The recent battle between Cablevision and the YES Network over carriage of Yankee baseball games in the New York metropolitan area is a glaring example of how large incumbent cable operators can and do exercise enormous leverage over new and competing content providers, to the detriment of consumers. Using the impetus of the recent Cablevision-YES dispute in New York, at least one cable incumbent is proposing that Congress allow it to coercively "re-tier" programming that it does not control, particularly sports programming. For example, such a proposal would prohibit programmers from negotiating the carriage of their programming on a specific tier. This proposal does nothing to advance consumer interests, will not reduce cable prices and only benefits cable operators in their bargaining with programmers. The incumbent cable company could favor affiliated programming by placing it on a "preferred tier" at the expense of competing programming.

Cable operators enter into agreements with unaffiliated programming providers with the effect of creating exclusive rights to deliver the programmer's content. Cable operators are now adapting that practice to lucrative video-on-demand (VOD) services. A number of major cable operators have formed a consortium called in DEMAND that obtains VOD content from the major Hollywood studios, as well as other attractive programming content (such as sporting events), which is then made available exclusively to the cable operators' own subscribers. Cable operators are also denying potential competitors access to VOD content indirectly by forming exclusive agreements with equipment suppliers that expressly deny rivals the technology (equipment, software, etc.) necessary to deliver VOD programming.
Cable operators have successfully undermined the leased-access provision of the cable act. Federal law requires cable operators to set aside up to 15 percent of their channel capacity so that unaffiliated programmers may offer competing service packages to consumers. As Congress envisioned it, the purpose of this requirement "is to promote competition in the delivery of diverse sources of video programming and to assure that the widest possible diversity of information sources are made available to the public." Instead the FCC, with the support of the cable industry, has successfully undermined this mandate by adopting a pricing methodology that sanctions a per channel rate that no competing programmer could pay and still remain commercially viable.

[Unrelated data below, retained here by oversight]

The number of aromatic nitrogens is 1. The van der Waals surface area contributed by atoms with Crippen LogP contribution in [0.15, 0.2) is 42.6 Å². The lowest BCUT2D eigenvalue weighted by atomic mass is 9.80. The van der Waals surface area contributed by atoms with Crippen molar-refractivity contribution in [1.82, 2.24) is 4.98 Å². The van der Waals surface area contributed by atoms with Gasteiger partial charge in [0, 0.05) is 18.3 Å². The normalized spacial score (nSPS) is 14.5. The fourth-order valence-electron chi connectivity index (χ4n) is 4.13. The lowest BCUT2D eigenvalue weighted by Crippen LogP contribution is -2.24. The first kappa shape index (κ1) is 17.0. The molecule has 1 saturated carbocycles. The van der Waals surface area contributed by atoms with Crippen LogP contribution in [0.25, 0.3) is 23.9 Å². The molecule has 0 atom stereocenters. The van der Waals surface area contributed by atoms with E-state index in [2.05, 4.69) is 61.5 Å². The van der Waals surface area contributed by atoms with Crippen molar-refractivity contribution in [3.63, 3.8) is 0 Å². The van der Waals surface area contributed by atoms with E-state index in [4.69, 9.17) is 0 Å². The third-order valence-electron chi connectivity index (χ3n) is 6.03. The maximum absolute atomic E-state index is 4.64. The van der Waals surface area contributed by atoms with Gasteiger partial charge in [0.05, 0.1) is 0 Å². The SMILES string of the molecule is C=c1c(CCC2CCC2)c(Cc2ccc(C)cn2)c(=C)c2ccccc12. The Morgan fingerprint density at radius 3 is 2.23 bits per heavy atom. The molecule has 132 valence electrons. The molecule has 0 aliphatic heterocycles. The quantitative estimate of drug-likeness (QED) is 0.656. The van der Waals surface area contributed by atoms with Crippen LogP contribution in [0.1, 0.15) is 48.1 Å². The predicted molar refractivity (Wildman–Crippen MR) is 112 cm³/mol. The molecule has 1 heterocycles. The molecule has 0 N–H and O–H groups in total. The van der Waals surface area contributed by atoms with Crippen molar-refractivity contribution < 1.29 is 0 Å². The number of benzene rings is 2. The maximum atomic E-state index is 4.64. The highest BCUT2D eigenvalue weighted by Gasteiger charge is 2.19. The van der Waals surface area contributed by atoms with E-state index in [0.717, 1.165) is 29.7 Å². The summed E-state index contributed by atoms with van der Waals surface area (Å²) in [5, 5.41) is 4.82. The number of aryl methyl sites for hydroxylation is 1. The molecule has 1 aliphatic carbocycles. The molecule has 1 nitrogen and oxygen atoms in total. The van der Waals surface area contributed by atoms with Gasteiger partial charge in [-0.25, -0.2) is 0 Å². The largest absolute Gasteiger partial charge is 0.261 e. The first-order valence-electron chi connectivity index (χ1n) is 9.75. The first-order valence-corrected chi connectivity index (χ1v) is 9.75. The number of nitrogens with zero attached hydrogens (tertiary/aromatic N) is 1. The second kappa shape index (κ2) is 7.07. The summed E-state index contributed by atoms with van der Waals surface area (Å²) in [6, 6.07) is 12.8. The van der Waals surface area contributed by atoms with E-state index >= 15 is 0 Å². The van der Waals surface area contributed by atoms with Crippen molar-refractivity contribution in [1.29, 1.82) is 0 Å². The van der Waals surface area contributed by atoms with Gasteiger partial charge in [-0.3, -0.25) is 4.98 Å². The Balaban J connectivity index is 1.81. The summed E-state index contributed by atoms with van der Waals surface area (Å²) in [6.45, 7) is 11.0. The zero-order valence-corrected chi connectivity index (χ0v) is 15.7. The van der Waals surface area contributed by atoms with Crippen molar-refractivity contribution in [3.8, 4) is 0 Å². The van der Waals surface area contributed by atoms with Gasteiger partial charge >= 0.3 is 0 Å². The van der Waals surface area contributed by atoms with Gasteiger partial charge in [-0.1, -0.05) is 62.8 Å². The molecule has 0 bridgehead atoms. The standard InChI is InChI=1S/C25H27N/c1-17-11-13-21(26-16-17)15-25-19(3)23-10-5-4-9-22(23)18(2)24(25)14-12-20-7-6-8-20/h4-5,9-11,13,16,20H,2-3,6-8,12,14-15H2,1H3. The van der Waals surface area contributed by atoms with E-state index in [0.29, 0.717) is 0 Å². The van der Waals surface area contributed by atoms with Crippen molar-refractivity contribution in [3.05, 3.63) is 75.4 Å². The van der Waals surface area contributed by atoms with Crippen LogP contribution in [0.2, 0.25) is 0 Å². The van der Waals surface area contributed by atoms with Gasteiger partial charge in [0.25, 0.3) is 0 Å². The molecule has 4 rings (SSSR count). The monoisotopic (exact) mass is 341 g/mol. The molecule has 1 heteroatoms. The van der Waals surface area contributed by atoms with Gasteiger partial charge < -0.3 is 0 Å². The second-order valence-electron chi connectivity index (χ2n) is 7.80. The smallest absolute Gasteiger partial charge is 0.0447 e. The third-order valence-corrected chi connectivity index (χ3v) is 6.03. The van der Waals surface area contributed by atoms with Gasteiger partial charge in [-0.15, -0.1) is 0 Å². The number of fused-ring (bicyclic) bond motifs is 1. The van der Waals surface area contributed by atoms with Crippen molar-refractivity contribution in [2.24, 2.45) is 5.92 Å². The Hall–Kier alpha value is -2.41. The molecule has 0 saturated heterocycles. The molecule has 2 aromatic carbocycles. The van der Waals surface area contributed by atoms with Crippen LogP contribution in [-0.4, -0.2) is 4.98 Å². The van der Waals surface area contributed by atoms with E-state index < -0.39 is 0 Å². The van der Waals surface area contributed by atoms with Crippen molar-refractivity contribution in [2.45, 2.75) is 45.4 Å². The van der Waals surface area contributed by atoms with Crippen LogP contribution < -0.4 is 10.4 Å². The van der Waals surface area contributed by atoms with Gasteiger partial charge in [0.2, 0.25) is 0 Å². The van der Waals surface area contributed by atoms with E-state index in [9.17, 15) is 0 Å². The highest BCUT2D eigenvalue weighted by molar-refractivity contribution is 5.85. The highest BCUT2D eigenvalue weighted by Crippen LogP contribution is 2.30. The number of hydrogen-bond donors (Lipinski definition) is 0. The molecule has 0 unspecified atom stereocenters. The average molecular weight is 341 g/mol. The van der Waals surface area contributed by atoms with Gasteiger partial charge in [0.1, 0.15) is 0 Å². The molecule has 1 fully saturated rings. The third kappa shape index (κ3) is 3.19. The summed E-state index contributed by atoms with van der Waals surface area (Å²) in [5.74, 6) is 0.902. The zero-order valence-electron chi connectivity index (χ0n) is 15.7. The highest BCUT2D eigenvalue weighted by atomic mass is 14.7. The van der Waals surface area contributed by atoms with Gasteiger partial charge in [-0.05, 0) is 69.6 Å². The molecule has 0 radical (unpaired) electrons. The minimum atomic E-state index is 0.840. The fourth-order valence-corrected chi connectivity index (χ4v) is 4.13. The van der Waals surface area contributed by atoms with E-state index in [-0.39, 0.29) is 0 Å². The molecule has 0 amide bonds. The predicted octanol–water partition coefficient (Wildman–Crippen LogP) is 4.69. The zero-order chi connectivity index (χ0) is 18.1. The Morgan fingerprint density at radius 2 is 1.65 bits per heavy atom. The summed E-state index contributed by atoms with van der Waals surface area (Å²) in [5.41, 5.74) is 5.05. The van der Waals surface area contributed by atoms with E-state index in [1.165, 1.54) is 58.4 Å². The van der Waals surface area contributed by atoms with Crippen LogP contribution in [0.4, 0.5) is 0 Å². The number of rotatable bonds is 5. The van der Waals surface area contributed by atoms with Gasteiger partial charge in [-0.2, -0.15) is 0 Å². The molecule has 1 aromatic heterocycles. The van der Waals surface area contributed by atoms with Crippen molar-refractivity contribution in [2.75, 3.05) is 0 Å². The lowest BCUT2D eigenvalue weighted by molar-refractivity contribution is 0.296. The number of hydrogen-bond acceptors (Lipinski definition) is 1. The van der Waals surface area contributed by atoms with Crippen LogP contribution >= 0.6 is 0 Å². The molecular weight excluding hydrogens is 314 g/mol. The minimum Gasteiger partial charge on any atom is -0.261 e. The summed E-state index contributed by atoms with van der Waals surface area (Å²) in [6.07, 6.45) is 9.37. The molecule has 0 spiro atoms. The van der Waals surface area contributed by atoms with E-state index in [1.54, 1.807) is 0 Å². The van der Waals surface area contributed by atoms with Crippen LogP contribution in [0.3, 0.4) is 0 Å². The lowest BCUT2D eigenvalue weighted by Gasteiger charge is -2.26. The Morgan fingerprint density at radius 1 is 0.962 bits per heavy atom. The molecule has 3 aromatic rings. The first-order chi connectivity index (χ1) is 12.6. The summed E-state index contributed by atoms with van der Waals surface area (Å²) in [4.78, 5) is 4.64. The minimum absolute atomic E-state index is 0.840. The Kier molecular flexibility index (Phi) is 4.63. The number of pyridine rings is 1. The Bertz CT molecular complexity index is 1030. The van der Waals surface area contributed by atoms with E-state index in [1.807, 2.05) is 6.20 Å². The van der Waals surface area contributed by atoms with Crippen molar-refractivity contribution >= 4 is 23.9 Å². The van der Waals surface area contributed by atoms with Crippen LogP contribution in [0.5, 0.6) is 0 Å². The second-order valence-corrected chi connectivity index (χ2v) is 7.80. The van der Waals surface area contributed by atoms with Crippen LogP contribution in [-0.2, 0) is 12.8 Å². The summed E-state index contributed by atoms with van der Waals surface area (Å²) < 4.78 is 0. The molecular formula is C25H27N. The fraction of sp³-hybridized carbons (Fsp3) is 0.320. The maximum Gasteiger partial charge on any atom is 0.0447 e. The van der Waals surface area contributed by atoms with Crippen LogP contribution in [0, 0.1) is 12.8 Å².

Extending the Anticompetitive Model to the Internet

Cable operators now also dominate the broadband Internet market, comprising a huge new source of profits. Cable now has nearly twice as many subscribers as its nearest broadband competitor, DSL (digital subscriber line). Comcast, the largest cable operator in the nation, has become the largest provider of broadband services, adding 350,900 subscribers in the second quarter of 2003 for a total of approximately 4.4 million subscribers, with its revenue from these services increasing 56.6 percent (to $548 million) over second quarter 2002.

As the largest providers of broadband Internet service, cable operators have become a critical link in the public's ability to participate in the Internet's growing virtual "town square" of American discourse and civic activities. The danger that cable's reign poses to the diversity and democracy of the Internet is quite simple: Cable operators are not required to share their networks with competitive Internet service providers (ISP's). Independent ISP's will not be able to provide cable broadband Internet services because they will not have access to cable wires, unless cable operators open their wires and networks to competitors. They will either have to provide DSL reseller service from phone companies or attempt to negotiate access with a cable operator, which is at the discretion of such operators.

Cable operators have taken anti-competitive action to limit access to certain streaming video content to prevent or limit broadcast quality streaming video over their broadband Internet cable modem service as a means of blocking current and future competition for video content. This has created significant concern on behalf of many of the Internet's leading content providers and e-commerce websites. Some cable operators have also apparently opted to condition the carriage of a video channel upon the provider's agreement not to distribute the same content over the Internet at all.

The Solution: Move Decision Making Out Of Washington, Give Consumers Real Choices And Create Conditions That Give Competition A Chance

Since its inception and growth throughout the second half of the 20th century, cable television service has brought an enormous amount of popular news and entertainment programming into the living rooms of America. The cable industry has used public rights of ways to access those homes and in turn made huge profits. This report makes clear that the cable industry has not lived up to its public and civic responsibilities as holders of valuable public franchises and licenses. Congress, the FCC, and state and local governments must examine the recommendations made in this report and take appropriate action to restore competition to the multichannel video market. Fortunately, the harmful effects of cable deregulation are not insurmountable. Consumers could still reap t